Don’t You Love Burros?

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Couple this cute little fella with baskets of Sunflowers and how can you not smile? Today we’re starting on another piece for Galeria de Arte 5ta Avenida in Mexico. I have to confess, I was having so much fun drawing the basic plan up on the canvas I forgot to stop and take some progress shots! OPPPPPSSSSSS!

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The dusky pink walls are made of various mixes of Cadmium Orange + Cadmium Red Light + Alizarin Crimson + White. MUD (Ultramarine Blue + Alizarin Crimson) is added into the mix for the shadows. And speaking of shadows, one of our readers asked a great question about them. Do you have any insights to share on shadow placement and how you go about determining your light source and shadow placement when planning your paintings?

Here’s my reply:

Jack and I make it a point to study shadows all the time. In fact we have a file of shadow photos. When he started teaching me to paint he said, “Think of sunlight as water. Imagine you have a bucket of sunshine, splash it across the painting. It will light up the objects it splashes on. The area behind the object won’t get wet, or any light. Therefore it will cast a shadow.”

One rule that Jack swears by is to have the light come into the painting from the left. This is because we read a book from left to right. You follow the light through the painting. Then make a dark upright on the far right of the piece to “STOP the Light” from flowing off the canvas. A tree in a landscape or in my case a stand of hollyhocks by a door. I usually have the light coming from the upper left but for variety I will bring it in from the upper right side.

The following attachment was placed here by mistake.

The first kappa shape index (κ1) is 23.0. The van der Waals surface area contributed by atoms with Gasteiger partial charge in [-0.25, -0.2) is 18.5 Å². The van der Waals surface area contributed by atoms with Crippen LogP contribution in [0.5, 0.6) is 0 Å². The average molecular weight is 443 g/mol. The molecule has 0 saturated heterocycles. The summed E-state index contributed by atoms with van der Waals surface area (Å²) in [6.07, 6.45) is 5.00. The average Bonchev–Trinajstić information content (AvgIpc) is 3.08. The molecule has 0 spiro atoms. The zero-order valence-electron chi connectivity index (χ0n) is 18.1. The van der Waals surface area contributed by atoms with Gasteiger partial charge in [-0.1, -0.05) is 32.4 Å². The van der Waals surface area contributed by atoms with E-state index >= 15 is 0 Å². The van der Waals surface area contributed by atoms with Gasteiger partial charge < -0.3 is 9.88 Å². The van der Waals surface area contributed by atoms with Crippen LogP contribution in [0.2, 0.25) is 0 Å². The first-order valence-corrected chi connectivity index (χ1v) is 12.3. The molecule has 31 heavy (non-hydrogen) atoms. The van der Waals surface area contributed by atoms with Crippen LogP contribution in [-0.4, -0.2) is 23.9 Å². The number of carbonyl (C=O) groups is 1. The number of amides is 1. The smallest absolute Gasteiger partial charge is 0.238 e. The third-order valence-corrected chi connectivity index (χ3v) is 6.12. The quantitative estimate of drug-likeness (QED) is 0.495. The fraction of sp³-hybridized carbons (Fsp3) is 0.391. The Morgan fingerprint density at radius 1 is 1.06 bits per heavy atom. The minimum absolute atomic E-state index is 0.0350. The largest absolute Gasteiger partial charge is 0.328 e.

You can cut out a little sun face to stick on the easel above your painting as a reminder where the light source is. The next time the sun comes out drive around your area and observe the cast shadows, this really helps when you are making up the light in a piece.

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My little burro piece has the light coming from the upper right. The trunks of the Bouganvillea on the left edge act to STOP the light. I’m fascinated by the stonework, like the border and window seat here, that is found all over Mexico. Can you imagine the skill of the craftsmen who carve the beautiful stone architectural features? I think I can truthfully say it’s much easier to paint than to make in real life 🙂

Now….. I hope you’ll come back and visit my next blog. I have a special surprise for all of you. See you! Hugs,

Mikki Senkarik signature JPEG

3 Responses to “Don’t You Love Burros?”

  1. Saartjie van den Bergh Says:

    Hallo Mikki Thank you for sharing so many tips and ideas with us! I will never be as good as you are, but certainly learn so much! God bless and have a fantastic day!

    Saartjie van den Bergh

    082 324 9069

    “Soar like an eagle, higher and higher”

    Date: Wed, 11 Feb 2015 02:34:45 +0000 To:

  2. MN Says:

    Hi Mikki, I am so fascinated by your paintings and your painting style.. it looks so simple that one is tempted to try. Thanks for such useful tips.. you are extremely generous! Other instructors keep even the simplest of tips up their sleeve, and here you are, giving us such vital points. I am going to try my hand and hopefully will be able to improve my style.

    I have a question, you do not seem to rest in between painting one layer over another. Is it because your oils dry so fast? I do not have a mahl stick, can you suggest how I can stable my arm/hand some other way, when painting details..?

    • Mikki Senkarik Says:

      Hi MN,
      Thank you for your kind words. Jack and I have been so blessed by God to be able to make a living as artists. We feel its our responsibility to “Give Back” to our fellow artists. As for painted layers over one another, I prefer to paint wet into wet. When painting flowers I have to “Lay” the thick brushstrokes ON TOP of the wet paint underneath. This way I don’t pick up any of the underlying color on my brush and muddy the bright hue of the blossoms. To steady your hand you can rest a finger against a portion of your canvas that hasn’t been painted yet. If you’d like to make a mahl stick get a wooden dowel about 4 feet long. Then cut off the hook of a plastic hanger. Make sure to leave as much of the neck as possible. You can tape the hook to the dowel with duck tape. PRESTO….a mahl stick.
      Thank you for following my blog. HAPPY PAINTING, Mikki

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